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Discrimination in the provision of goods and services - harassment
The Equality Act 2010 protects you from harassment by a trader or service provider, like a shop assistant or bus driver. Harassment is a form of unlawful discrimination and includes things like abusive or threatening comments, jokes or behaviour.
If you’ve experienced harassment, you may be able to do something about it.
Read this page to find out more about harassment when you buy or receive goods and services.
If a trader or service provider acts in a threatening or aggressive way but it doesn’t count as unlawful discrimination, there are other laws to protect you from this.
Go to unfair trading practices for more information about this.
When is it harassment?
Harassment is a form of discrimination under the Equality Act 2010. Discrimination which is against the Equality Act is unlawful. This means you can take action in the civil courts. If you’ve been treated badly, but it’s not unlawful discrimination there may be other things you can do.
Harassment is unwanted or unwelcome behaviour which you find offensive or which makes you feel intimidated or humiliated.
Unwanted behaviour could be:
- spoken or written words or abuse
- offensive emails, tweets or comments on social networking sites
- images and graffiti
- physical gestures
- facial expressions
You don’t need to have previously objected or said no to something for it to be unwanted.
When is harassment unlawful discrimination?
Harassment by a trader or service provider is unlawful discrimination if it’s because of, or related to:
- gender reassignment
The Equality Act calls these things protected characteristics. Harassment because of one of these things is called harassment related to a protected characteristic.
You’re a Traveller and are with your family eating in a restaurant. The waiters make it obvious you’re not welcome by banging down your dinner plates, interrupting your meal and making racist comments. You feel humiliated and find the restaurant intimidating. This is harassment related to race.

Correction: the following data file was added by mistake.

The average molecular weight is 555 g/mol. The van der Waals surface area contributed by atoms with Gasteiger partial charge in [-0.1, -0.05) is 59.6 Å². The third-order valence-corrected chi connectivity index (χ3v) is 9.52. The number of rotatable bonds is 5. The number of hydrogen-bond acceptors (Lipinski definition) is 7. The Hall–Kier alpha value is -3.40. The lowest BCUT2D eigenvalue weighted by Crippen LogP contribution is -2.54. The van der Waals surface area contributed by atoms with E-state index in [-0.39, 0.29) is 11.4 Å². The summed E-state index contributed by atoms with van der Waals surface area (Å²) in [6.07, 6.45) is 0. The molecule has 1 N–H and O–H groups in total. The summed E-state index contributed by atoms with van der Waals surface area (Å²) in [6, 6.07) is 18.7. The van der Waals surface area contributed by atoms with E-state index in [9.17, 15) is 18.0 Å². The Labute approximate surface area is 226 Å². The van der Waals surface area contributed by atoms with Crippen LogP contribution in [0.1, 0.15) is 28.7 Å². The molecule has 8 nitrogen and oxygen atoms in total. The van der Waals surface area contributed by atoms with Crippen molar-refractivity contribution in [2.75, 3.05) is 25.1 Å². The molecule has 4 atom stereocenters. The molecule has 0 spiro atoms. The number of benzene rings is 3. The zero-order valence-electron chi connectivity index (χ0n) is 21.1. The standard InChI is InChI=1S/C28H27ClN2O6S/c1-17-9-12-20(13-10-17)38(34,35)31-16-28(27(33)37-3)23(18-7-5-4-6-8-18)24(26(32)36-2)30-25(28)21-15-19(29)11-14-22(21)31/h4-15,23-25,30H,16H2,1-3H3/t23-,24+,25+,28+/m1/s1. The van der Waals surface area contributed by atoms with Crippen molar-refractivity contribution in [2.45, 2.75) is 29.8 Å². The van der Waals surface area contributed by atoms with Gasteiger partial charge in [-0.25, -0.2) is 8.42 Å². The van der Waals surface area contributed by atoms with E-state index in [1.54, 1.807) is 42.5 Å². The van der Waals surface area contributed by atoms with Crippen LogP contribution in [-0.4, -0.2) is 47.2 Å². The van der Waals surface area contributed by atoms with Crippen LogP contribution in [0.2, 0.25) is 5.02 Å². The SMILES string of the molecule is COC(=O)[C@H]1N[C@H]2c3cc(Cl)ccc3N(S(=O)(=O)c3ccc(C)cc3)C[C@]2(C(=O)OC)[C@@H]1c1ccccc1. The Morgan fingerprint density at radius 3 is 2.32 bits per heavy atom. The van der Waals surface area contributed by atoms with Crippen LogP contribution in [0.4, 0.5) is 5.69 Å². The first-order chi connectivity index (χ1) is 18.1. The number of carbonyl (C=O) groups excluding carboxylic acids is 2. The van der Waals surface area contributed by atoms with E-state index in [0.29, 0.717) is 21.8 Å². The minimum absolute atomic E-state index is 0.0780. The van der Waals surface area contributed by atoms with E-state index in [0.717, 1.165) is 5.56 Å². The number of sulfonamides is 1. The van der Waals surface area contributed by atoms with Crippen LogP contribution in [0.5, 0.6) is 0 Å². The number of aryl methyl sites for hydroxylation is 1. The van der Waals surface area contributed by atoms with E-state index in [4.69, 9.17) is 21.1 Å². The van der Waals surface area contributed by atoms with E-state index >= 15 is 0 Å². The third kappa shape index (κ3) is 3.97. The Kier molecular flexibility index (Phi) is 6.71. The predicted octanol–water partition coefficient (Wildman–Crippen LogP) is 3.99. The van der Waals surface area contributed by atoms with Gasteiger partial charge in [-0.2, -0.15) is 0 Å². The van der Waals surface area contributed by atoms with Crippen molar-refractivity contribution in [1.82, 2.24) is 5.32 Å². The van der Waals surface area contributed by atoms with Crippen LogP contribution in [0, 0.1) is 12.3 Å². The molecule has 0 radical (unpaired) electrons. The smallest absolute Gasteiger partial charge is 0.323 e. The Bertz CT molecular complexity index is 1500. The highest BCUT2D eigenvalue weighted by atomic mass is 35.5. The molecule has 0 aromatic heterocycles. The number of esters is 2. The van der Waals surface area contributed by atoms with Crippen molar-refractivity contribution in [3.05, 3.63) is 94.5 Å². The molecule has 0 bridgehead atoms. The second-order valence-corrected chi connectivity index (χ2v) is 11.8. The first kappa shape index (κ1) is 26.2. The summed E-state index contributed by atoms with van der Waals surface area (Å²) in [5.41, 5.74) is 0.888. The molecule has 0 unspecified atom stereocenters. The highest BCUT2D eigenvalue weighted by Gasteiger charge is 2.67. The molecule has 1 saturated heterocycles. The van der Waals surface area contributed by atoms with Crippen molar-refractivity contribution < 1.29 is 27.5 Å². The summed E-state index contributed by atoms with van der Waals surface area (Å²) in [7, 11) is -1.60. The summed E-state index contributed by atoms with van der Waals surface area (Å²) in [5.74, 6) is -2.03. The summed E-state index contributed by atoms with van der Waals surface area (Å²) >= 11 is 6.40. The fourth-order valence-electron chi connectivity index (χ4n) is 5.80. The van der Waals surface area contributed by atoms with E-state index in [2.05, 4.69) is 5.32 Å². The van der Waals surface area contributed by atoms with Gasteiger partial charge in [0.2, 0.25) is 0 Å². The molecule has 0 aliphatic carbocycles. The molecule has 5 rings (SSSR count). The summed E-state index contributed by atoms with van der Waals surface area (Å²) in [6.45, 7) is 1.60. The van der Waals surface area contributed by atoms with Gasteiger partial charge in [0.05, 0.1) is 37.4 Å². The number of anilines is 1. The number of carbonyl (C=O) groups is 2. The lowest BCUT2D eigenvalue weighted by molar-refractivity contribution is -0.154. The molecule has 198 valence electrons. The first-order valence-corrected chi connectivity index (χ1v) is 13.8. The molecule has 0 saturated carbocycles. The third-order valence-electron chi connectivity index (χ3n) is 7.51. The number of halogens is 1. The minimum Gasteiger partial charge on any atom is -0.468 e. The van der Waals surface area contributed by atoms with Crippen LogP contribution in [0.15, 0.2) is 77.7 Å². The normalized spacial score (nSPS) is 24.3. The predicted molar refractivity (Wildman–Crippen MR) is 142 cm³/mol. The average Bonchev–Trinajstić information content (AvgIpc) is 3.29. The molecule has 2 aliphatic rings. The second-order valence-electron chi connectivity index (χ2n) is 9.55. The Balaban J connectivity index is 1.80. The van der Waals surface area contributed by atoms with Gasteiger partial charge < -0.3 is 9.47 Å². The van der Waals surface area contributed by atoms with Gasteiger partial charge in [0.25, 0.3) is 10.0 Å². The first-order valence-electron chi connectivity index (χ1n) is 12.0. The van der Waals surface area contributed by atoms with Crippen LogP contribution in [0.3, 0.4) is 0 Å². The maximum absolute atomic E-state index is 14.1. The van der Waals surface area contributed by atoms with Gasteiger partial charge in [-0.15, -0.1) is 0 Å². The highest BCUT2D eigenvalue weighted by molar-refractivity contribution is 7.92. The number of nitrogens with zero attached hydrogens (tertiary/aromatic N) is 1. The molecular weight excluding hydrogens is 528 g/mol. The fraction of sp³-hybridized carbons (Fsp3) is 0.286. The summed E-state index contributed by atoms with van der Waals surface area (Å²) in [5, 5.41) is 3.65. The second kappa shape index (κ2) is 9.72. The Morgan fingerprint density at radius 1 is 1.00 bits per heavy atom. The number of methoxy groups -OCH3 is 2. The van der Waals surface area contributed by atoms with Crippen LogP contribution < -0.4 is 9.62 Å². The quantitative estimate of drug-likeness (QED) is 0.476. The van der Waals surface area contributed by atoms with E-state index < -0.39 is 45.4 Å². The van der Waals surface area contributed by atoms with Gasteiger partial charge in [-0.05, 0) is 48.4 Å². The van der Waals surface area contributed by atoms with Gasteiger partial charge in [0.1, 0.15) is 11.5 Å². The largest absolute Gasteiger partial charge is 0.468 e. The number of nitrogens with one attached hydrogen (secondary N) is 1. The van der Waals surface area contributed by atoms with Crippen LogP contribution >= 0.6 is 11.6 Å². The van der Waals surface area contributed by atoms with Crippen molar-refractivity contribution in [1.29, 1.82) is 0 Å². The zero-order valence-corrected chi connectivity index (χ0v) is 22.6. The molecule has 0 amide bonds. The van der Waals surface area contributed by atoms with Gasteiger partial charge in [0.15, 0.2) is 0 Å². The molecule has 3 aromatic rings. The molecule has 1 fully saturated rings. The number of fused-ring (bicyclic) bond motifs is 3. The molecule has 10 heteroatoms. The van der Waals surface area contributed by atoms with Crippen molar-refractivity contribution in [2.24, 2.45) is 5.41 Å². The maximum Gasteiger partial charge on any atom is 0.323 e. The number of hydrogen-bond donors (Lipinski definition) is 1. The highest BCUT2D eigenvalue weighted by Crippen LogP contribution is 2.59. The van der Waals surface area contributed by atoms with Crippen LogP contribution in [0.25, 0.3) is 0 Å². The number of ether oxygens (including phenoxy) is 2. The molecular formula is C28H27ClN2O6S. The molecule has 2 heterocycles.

You’re at your local Jobcentre waiting for an appointment. Because you’re wearing an AIDS awareness ribbon one of the advisers subjects you to abuse in front of the other people as he wrongly assumes you have HIV/AIDS. You find this deeply offensive and humiliating. You could bring a claim of harassment related to disability.
When is it not harassment under the Equality Act?
It’s not harassment under the Equality Act if the behaviour is related to the following protected characteristics:
- pregnancy and maternity
- religion or belief
- sexual orientation.
But if you’re treated less favourably because of one these things it could be direct discrimination. Also unwanted behaviour which is because of your pregnancy and maternity may be harassment related to sex.
A bus driver is abusive to you and your same sex partner because of your sexual orientation. You could complain about direct discrimination because of sexual orientation.
What’s meant by sexual harassment?
Sexual harassment is where the unwanted behaviour is of a sexual nature. Sexual harassment is also unlawful under the Equality Act.
This can include:
- sexual comments or jokes
- physical conduct, including unwelcome sexual advances, touching, forms of sexual assault
- displaying pictures, photos or drawings of a sexual nature
- sending emails with a sexual content.
The garage where you get your car fixed displays calendars with photos of topless women. As a woman, you feel very uncomfortable and ask them to take them down. The mechanics laugh at you, make comments about your appearance and make rude gestures. This is sexual harassment.
If you’re treated badly because of your reaction to harassment
If you’re treated badly because of your reaction to sexual harassment, or harassment which is related to sex or gender reassignment, you may have a claim under the Equality Act. The Act says this is also harassment. You’re protected if you either reject or submit to the harassment.
The person who treats you badly can be the person who actually harassed you, but it can also be someone else.
A prison officer at the prison where you’re serving a sentence is making sexual advances to you. When you reject him he asks the prison governor to reduce the hours of paid work you’re doing which she then does.
This is also unlawful and you can take action under the Equality Act.
- More about harassment
- More about sexual harassment
- Identifying discrimination
- Taking action about discrimination in goods and services
- More about discrimination when services are provided by a public authority
Other useful information
Equality Advisory Support Service (EASS)
If you have experienced discrimination, you can get help from the EASS discrimination helpline.
Equality and Human Rights Commission (EHRC)
You can find useful information about discrimination on the EHRC website at